Lawrence LeBlond for redOrbit.com – Your Universe Online
Over the past weekend, the World Health Organization (WHO) has been informed of four additional laboratory-confirmed cases of infection with Middle Eastern respiratory syndrome coronavirus (MERS-CoV). The new cases may actually come as no surprise to an international group of experts who reported last week that the disease may become a “slowly growing epidemic.”
Publishing a paper in The Lancet Infectious Diseases, the researchers have estimated that at least 62 percent of MERS cases have gone undetected, likely due to many cases being mild and not requiring hospitalization. Furthermore, surveillance efforts are geared toward the most severe cases. The research team also said it is unclear whether the disease can sustain human-to-human transmission without a recurrence of animal infections.
The scientists, hailing from Imperial College London, the University of Edinburgh, and the Institut Pasteur in Paris, have gathered data on 111 of the confirmed and probable cases that have been identified through August 8 of this year.
According to CIDRAP’s Robert Roos, the team followed four cases that occurred in visitors to Jordan, Qatar, Saudi Arabia, and the United Arab Emirates to work out an estimate for the number of undetected cases of MERS. Using these cases, they then calculated the average length of their visits and then noted that that each of the visitors had passed the virus to one or two other people after returning home from their visit.
Assuming that the per-day risk of infection for the visitors was the same for residents in the countries visited and taking into consideration the number of reported cases in the Middle East, the researchers estimated that the number of symptomatic cases of MERS up to August 8 was about 940. The researchers said based on this calculation, at least 62 percent of cases have been missed.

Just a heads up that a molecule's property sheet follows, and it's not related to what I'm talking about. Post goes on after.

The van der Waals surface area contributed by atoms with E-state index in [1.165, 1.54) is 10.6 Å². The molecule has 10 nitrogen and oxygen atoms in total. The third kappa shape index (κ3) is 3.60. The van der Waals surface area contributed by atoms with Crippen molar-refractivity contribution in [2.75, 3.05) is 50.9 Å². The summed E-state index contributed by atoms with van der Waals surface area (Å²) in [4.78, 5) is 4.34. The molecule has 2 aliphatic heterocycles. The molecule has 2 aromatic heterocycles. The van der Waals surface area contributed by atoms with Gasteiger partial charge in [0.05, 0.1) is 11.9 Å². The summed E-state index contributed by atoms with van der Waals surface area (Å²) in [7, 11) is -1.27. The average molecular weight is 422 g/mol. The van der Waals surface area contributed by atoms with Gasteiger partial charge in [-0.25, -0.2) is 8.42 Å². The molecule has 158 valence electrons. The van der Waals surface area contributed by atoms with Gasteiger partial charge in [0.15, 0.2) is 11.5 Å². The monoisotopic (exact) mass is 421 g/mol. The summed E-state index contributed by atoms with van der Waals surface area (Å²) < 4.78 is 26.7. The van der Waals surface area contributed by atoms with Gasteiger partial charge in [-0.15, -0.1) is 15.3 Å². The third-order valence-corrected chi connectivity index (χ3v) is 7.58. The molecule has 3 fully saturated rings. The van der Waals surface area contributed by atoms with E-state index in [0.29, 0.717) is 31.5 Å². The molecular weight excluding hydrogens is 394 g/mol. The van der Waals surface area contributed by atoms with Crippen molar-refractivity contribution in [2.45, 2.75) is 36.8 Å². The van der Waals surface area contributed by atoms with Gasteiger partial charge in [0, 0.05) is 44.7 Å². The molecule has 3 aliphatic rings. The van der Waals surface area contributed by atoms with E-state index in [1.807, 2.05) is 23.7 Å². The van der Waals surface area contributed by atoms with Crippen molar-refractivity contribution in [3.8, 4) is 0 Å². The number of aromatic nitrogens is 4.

The research team also used MERS-CoV genetic data to estimate the total number of infections in both animals and humans.
Utilizing a method that involves taking estimates of the growth rate of the viral population derived from charting the diversity of genetic sequences, the team estimated that 17,940 infections occurred in both humans and animals between March 2012 and August 8, 2013. Based on their calculations, the team said the virus is continuing to spread, but it is unclear how much of the transmission is in animals and how much is in humans.
“Both the analysis of the genetic sequences and of the epidemic curves suggested that an epidemic is underway either in an animal reservoir or in man. These analyses do not allow us to distinguish between these scenarios and to determine whether MERS-CoV is currently self-sustaining in man,” the researchers said.
If there is an epidemic currently going on in humans, the team note that, given the current low estimated reproduction rate, it is likely that public health measures are sufficient to contain the spread of the disease and reduce morbidity and mortality.
Based on the team’s estimate of missed cases, the current mortality rate is likely at the high end of the clinical spectrum, meaning that far fewer people are dying from the disease than is reported. Currently, the mortality rate for confirmed cases stands at about 42 percent. If the scientists’ estimates of 940 cases through August 8 is accurate, then mortality rates would drop exponentially.
In the latest WHO reports, Saudi Arabia’s Ministry of Health has stated that a previously laboratory-confirmed MERS-CoV patient has died along with an additional new death, bringing the total number of deaths related to the disease to 66.
Additionally, the MOH has confirmed four new cases of MERS, bringing the total number of cases to 157.
The new cases include a 75-year-old man from Oman with underlying medical conditions who became ill on Oct 1 and died on Nov 10; a 61-year-old man from Qatar with underlying medical conditions who became ill on Nov 4 and was hospitalized on Nov 7, currently in critical condition; a 47-year-old man from Kuwait who became ill on Oct 30 and was hospitalized on Nov 7, currently in critical condition; and a 52-year-old man from Kuwait with underlying medical conditions who became ill on Nov 7 and was hospitalized on Nov 10, also currently in critical condition.